The Get Up Kids' Matt Pryor Talks New Album, Navigating the Streets of Saint Louis
Their latest album, There are Rules, was released in January and features an unexpected foray to the dark side, even for this a band known for its melancholy lyrical themes. They'll be playing High Desert hipster venue Pappy and Harriet's in August. In the meantime, front man Matt Pryor took a few moments to chat with me from the road in St. Louis about reunions, artistic visions and that pesky four letter word emo.
OC Weekly: Can you talk a little bit about what you had in mind when you set about recording this album? It's a little spookier than some of your previous work.
Matt Pryor: We didn't really have anything in mind. We didn't have a calculated plan of what we wanted the record to sound like, the only thing we did discuss was we wanted it to be a rock record. There's no acoustic guitar on it or anything like that.
We would get together, almost in a songwriting experiment and hole up in Ryan's sun room, and try to write a song a day. And then we just would flesh them out in the studio.
I think there's things on there that we maybe would have edited out on previous records if they were too weird, but on this record we really just kind of wanted to embrace it-- there's some dark stuff, there's some heavy stuff, we just wanted just let the songs take us wherever they did and not be like 'oh I don't know that doesn't sound like our old stuff.'
I've got to be honest, the video for "Rally Around the Fool "was a little disturbing
Yeah, I think it works with that song, The song is kind of creepy too.
Anytime after a breakup there tends to be a honeymoon period followed by long stretches together in a van. Are you guys still feeling the honeymoon or has the reality of the road set in?
Things are really good. Our honeymoon was I guess you could say was really brief, it was a handful of shows then we decided to go on the road again. I think just being older and being able to just not let things fester and to be like "you know what, you're being a dick," then we'll fight and it'll be over. But also moving forward creatively and doing a new record and we're really happy with the way it turned out it helps.
I think if we just got back together two and a half three years ago and I think if we were just playing the old songs over and over we would have killed each other.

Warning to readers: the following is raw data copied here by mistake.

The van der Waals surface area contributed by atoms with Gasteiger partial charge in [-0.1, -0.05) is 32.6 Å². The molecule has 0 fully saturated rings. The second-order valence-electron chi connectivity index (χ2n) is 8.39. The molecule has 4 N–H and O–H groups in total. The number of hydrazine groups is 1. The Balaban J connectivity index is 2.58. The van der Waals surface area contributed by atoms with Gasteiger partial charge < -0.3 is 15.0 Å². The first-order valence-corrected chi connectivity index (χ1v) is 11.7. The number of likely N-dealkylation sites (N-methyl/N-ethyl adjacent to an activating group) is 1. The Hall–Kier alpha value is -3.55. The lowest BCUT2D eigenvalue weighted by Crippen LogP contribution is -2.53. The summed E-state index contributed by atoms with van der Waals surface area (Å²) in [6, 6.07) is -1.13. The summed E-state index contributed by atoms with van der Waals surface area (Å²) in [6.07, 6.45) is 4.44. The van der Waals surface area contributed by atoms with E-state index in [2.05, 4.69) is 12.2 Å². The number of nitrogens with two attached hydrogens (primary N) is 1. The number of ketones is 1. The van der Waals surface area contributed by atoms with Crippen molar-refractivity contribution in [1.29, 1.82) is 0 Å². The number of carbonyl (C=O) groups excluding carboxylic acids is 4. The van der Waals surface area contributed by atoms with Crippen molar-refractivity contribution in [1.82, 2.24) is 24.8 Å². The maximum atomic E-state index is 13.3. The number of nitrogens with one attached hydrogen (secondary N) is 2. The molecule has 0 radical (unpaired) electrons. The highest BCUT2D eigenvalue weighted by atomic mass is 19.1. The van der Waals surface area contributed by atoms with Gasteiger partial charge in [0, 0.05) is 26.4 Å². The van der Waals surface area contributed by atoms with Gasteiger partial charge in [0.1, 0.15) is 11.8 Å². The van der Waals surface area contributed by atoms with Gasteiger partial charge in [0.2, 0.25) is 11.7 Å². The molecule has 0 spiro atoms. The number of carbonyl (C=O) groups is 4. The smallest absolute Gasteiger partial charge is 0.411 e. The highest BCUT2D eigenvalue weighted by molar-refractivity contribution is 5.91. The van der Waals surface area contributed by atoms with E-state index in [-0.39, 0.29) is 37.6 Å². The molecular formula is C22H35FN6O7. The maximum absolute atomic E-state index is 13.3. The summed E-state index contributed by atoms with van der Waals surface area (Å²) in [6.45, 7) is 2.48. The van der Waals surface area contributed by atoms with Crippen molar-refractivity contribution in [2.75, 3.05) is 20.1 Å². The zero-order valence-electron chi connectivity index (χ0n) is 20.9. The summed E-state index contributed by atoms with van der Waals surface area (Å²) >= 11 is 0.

I'm sure you're tired of answering questions on the emo classification but I was wondering if you see any value in the classification-- maybe as it relates to earlier bands in the genre?
I think the term is stupid. I think it's really just a marketing term and it's kind of invented by people who want to categorize the same way every detail oriented thing of rock & roll is. We don't really think about it very often. A lot of the bands we grew up with or were big influences on us touring or we started touring with I think the biggest positive thing of that it was a very DIY mentality. You know "Let's get out of Kansas City and go drive around the country and play music."
Speaking of reunions, another legendary band you guys recorded a split with in 1997 is recording again. Braid. Any thoughts?
I'm in favor of it. I think they're very talented people, they're a great band so I'm excited they're going to make music. I'd be excited if they were getting back together at all but especially excited that they're going to write new stuff.
Looking to the future, can you offer any predictions on where the Get Up Kids will be ten years from now?
As long as we are continuing to enjoy what we're doing I don't see any reason to see why we wouldn't do it, but you know I can't see into the future beyond just that.
Are there any places that you're looking forward to playing?
Actually when we get to Pappy and Harriet's it's on our way home from Japan and Australia. We're going to get top play Taiwan and New Zealand so we're pretty excited about that.